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Potential of Virtual Earth Observation Constellations in Archaeological Research

Eratosthenes Research Center, Department of Civil Engineering and Geomatics, Cyprus University of Technology, Saripolou 2-8, Limassol 3036, Cyprus
Laboratory of Geophysical-Satellite Remote Sensing and Archaeo-Environment, Foundation for Research and Technology, Hellas (F.O.R.T.H.), 74100 Rethymno, Greece
Author to whom correspondence should be addressed.
Sensors 2019, 19(19), 4066;
Received: 13 August 2019 / Revised: 10 September 2019 / Accepted: 19 September 2019 / Published: 20 September 2019
(This article belongs to the Special Issue Geophysics and Remote Sensing in Archaeology and Monumental Heritage)


Earth observation sensors continually provide datasets with different spectral and spatial characteristics, while a series of pre- and postprocessing techniques are needed for calibration purposes. Nowadays, a variety of satellite images have become accessible to researchers, while big data cloud platforms allow them to deal with an extensive number of datasets. However, there is still difficulty related to these sensors meeting specific needs and challenges such as those of cultural heritage and supporting archaeological research world-wide. The harmonization and synergistic use of different sensors can be used in order to maximize the impact of earth observation sensors and enhance their benefit to the scientific community. In this direction, the Committee on Earth Observation Satellites (CEOS) has proposed the concept of virtual constellations, which is defined as “a coordinated set of space and/or ground segment capabilities from different partners that focuses on observing a particular parameter or set of parameters of the Earth system”. This paper provides an overview of existing and future earth observation sensors, the various levels of interoperability as proposed by Wulder et al., and presents some preliminary results from the Thessalian plain in Greece using integrated optical and radar Sentinel images. The potential for archaeolandscape studies using virtual constellations is discussed here.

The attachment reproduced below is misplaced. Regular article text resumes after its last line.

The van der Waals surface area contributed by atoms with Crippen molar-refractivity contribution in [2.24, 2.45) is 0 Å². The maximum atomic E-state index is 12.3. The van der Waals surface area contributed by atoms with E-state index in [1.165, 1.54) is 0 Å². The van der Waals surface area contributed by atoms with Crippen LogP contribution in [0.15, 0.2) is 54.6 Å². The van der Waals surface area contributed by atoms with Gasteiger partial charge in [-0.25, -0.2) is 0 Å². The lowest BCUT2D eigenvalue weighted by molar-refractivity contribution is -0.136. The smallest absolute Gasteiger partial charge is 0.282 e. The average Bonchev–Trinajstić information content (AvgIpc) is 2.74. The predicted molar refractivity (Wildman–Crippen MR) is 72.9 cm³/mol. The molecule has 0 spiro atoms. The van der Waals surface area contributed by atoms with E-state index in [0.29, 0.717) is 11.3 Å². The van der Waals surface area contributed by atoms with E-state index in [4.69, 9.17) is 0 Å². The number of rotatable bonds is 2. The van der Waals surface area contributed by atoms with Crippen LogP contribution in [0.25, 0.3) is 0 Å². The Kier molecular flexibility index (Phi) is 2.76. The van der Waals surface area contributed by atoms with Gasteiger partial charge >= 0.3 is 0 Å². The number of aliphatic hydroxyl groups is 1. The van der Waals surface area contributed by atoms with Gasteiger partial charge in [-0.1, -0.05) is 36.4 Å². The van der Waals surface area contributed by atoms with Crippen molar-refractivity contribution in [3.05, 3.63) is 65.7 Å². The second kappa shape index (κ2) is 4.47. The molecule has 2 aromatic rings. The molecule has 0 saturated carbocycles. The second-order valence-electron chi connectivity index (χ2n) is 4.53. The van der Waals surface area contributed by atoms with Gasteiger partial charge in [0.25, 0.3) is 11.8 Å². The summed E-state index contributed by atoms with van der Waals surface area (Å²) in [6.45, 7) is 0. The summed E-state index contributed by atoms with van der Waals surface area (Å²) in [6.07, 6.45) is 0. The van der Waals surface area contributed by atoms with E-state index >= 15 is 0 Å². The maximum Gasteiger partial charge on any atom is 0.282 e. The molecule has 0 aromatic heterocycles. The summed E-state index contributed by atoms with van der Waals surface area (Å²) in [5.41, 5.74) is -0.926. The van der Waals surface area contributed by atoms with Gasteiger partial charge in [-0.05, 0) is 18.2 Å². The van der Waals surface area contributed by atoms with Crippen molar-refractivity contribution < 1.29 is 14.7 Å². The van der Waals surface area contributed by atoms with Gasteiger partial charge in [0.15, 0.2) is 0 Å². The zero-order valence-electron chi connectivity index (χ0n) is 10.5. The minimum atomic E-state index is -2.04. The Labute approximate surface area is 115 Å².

1. Introduction

Nowadays, a variety of satellite images with different spatial, temporal, and radiometric resolutions are available due to the recent advancements of earth observation [1]. However, despite the increasing availability of space-borne sensors, research is sometimes restricted by the mismatch observed between the individual sensors’ characteristics in regards to their resolutions. Since each sensor operates in a specific wavelength range, and it is sensitive to specific environmental conditions, the acquisition of all the required information cannot be performed by a single sensor [2].
Optical and radar satellite sensors have been widely applied to support archaeological investigations all around the world. Optical images are used to detect archaeological proxies of subsurface remains [3,4] and to monitor landscapes from natural [5] and anthropogenic hazards, including looting marks [6,7]. Optical image analysis takes advantage of the visible (400–700 nm) and near-infrared part of the spectrum (750–900 nm), while recent studies in the short wavelength infrared part of the spectrum (1500–2300 nm) can also be found [8]. The use of radar spaceborne imagery has shown a significant increase in the last decade, mainly due to the advancement of the spatial and temporal resolution of sensors such as those provided via COSMO-SkyMed, TerraSAR-X, and Sentinel-1 missions [9,10]. Radar images are currently exploited for detecting land movements and landslides in the vicinity of archaeological sites and monuments [11], while the potential use of high-resolution radar sensors for detecting looting areas has been reported in the past [12]. Few publications in regards to the detection of archaeological proxies can be also found [13]. A general overview of the trend observed in the last years in the field of earth observation for archaeological research can be found in the works of [14] and [15].